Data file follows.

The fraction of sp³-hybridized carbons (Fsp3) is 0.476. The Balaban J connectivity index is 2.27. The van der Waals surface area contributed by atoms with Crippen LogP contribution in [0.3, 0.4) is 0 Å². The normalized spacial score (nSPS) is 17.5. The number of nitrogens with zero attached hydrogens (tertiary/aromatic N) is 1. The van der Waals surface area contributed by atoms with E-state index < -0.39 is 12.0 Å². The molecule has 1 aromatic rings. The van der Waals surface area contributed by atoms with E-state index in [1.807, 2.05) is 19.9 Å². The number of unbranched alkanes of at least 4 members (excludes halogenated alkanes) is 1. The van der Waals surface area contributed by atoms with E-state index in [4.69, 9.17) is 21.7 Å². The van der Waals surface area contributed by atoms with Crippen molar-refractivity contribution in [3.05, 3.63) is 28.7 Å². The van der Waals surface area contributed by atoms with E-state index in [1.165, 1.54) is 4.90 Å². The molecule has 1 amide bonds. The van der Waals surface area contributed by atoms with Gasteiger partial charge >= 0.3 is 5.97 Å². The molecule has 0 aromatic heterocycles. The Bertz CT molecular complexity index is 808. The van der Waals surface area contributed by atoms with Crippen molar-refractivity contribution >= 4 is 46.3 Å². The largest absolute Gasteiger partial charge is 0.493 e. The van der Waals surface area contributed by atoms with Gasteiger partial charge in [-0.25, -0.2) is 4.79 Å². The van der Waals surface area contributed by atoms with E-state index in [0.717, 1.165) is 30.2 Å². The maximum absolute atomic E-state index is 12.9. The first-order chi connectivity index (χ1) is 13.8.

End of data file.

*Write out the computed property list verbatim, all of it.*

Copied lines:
The fraction of sp³-hybridized carbons (Fsp3) is 0.476. The Balaban J connectivity index is 2.27. The van der Waals surface area contributed by atoms with Crippen LogP contribution in [0.3, 0.4) is 0 Å². The normalized spacial score (nSPS) is 17.5. The number of nitrogens with zero attached hydrogens (tertiary/aromatic N) is 1. The van der Waals surface area contributed by atoms with E-state index < -0.39 is 12.0 Å². The molecule has 1 aromatic rings. The van der Waals surface area contributed by atoms with E-state index in [1.807, 2.05) is 19.9 Å². The number of unbranched alkanes of at least 4 members (excludes halogenated alkanes) is 1. The van der Waals surface area contributed by atoms with E-state index in [4.69, 9.17) is 21.7 Å². The van der Waals surface area contributed by atoms with Crippen molar-refractivity contribution in [3.05, 3.63) is 28.7 Å². The van der Waals surface area contributed by atoms with E-state index in [1.165, 1.54) is 4.90 Å². The molecule has 1 amide bonds. The van der Waals surface area contributed by atoms with Gasteiger partial charge >= 0.3 is 5.97 Å². The molecule has 0 aromatic heterocycles. The Bertz CT molecular complexity index is 808. The van der Waals surface area contributed by atoms with Crippen molar-refractivity contribution >= 4 is 46.3 Å². The largest absolute Gasteiger partial charge is 0.493 e. The van der Waals surface area contributed by atoms with Gasteiger partial charge in [-0.25, -0.2) is 4.79 Å². The van der Waals surface area contributed by atoms with E-state index in [0.717, 1.165) is 30.2 Å². The maximum absolute atomic E-state index is 12.9. The first-order chi connectivity index (χ1) is 13.8.